Last week, the parent company of a mobile money transfer utility called CashApp began notifying more than 8 million customers and employees that their names and brokerage data had been stolen by a former employee.
When they left the company, that person’s access to at least some of the company’s systems was not terminated. As a result, they were able to download a number of reports.
This may not be a surprise. According to a survey in a report by CyberArk Software, released today (registration required), employees estimate that they access an average of 30 applications or accounts that are not managed by federated identities.
Although the data stolen from CashApp did not include passwords, social security numbers, or payment card information that could be immediately monetized, the incident was embarrassing to say the least.
It’s the latest example of why managing the identity of employees, partners, and customers should be an essential part of every IT manager’s defense strategy.
However, it is not managed well enough. For example, only 48% of CyberArk survey respondents said their organization had Iidentity security controls for their critical applications.
This is one of the reasons IT vendors have declared April 12 Identity Management Day. Now in its second year, they hope IT managers – and consumers – will take the time to consider whether their identity and access management practices not only meet the challenges of today, but also those of the near future. .
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Identity and access management (IAM) is the key to a zero-trust framework, which infosec professionals say is a must-have for organizations today. Hybrid IAM solutions are essential for organizations running combined on-premises and cloud environments.
Identity management can be limited to “incoming/moving/leaving” employees (from hire to departure), in the words of Andras Cser, vice president and principal analyst for the security and risk management practice from Forrester Research. But, he said in an interview, it should also include access management (IAM) – limiting access to data only to those who need it, otherwise known as restricting the number of privileged accounts.
Directly or indirectly, identity issues — meaning stolen or lost credentials — can be involved in more than 80% of data breaches, he said. “If you look at most breaches, there is some kind of escalation or lateral movement of the attacker. The attacker accesses a desktop or laptop computer and from there their task is to harvest any type of credentials to move to other systems and penetrate deeper.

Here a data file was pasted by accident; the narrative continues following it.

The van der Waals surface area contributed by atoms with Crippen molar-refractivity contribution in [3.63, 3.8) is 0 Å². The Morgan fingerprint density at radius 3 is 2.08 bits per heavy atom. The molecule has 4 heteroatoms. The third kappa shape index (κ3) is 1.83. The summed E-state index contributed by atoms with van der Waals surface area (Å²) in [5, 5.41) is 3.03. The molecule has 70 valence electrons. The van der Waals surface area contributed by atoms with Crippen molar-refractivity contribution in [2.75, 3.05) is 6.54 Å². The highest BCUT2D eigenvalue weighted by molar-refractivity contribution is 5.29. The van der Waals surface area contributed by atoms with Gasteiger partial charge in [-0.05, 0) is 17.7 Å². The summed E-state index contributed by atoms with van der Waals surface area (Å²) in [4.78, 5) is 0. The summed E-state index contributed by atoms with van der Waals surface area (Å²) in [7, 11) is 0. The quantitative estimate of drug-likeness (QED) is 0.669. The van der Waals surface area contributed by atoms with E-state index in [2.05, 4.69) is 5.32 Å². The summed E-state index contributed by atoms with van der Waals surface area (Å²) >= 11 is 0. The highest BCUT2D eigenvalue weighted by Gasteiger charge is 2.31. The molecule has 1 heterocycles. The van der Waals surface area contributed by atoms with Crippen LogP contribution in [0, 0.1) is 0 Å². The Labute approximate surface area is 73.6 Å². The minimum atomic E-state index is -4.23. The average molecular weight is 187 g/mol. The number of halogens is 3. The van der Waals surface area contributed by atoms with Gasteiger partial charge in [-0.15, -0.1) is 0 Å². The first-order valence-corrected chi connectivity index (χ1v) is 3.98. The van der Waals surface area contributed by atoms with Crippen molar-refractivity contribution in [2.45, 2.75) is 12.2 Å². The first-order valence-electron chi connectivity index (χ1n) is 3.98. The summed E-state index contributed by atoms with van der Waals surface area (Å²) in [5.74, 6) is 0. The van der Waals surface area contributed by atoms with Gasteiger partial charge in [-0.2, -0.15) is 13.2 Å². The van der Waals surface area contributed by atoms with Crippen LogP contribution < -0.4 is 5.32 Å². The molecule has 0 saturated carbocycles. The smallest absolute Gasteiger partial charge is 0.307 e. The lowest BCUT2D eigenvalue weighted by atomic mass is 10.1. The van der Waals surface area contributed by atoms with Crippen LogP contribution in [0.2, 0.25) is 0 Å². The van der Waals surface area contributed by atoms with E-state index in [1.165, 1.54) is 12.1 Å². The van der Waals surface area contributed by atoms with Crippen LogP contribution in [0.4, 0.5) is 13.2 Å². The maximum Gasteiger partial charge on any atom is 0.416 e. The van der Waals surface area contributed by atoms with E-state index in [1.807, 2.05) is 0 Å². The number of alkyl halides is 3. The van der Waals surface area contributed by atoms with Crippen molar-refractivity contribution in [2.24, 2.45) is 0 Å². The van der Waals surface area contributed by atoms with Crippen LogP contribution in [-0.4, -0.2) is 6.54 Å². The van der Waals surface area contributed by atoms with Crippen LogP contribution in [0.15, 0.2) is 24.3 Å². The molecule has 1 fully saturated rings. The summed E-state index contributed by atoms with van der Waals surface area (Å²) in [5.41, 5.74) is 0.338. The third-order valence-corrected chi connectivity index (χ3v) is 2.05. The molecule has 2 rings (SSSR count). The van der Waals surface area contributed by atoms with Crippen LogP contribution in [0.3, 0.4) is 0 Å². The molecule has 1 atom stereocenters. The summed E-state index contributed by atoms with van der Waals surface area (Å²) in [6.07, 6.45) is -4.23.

“There are other ways to do it, but if you have the identity of [or credentials with access to] a sensitive database or server, or an administrator password, it’s much easier to break into than any other way.
With the compromise of usernames and passwords looming so large in many breaches, why, asked Cser, aren’t IT managers taking it seriously enough?
“There’s a lot of complacency,” he replied, with companies “hoping they won’t be a target. Keeping passwords is my pet peeve. Passwords for anything security have run their course. You should not rely on passwords at all. I know it’s easy and cheap, but passwords are a thing of the past.
Use multi-factor authentication (MFA) or passwordless solutions such as biometrics for identity management, he urged. “Everything except passwords.”
MFA needs to be properly adopted, he agreed, which means not using insecure methods to send additional authentication code, such as text messages. Other measures, such as ensuring that a malicious actor cannot convince support teams to add a hacker-controlled phone or email for sending codes, should also be adopted.
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Second, he added, “People have these overarching identity strategies – which is good – but you have to implement things in very small pieces. This [identity management] is such a vast area. People are eager for results, but you need to do your homework, especially when it comes to managing the hiring/moving/leaving process.
“Another mistake people make is that they think that identity management tools replace business process design, which is absolutely not the case. If you have an old, outdated identity infrastructure, a shiny new solution won’t solve your problems — in fact, it will only make them worse.
For example, he said, a complex employee or customer onboarding process needs to be streamlined before adding an IAM tool. “An IAM tool can do almost any kind of mapping with your business process, but if your business process is silly to begin with and too complex, you’re just implementing an existing mess.”
The biggest problem is the multiplicity of entry points for creating client user IDs, he said. A large bank, for example, may have different portals for creating user IDs from different business units. As a result, there are identification silos.
“The final mistake is not treating identity and access management as critical infrastructure, as network security is.”
Related Content: The Future of IAM
Asked what IT leaders should be doing, Cser said IAM governance is only part of the solution. IT also needs to get rid of passwords; automate the IAM side of onboarding, internal transfers, and departures; and if you need to allow employees to use passwords, periodically force a reset for better security.
In its report, CyberArk stated that CIOs/CISOs reported implementing real-time monitoring and analytics to audit all privileged session activity; implementing least-privilege/zero-trust security principles on infrastructure that runs business-critical applications; and adding processes to isolate critical applications from internet-connected devices to limit lateral movement.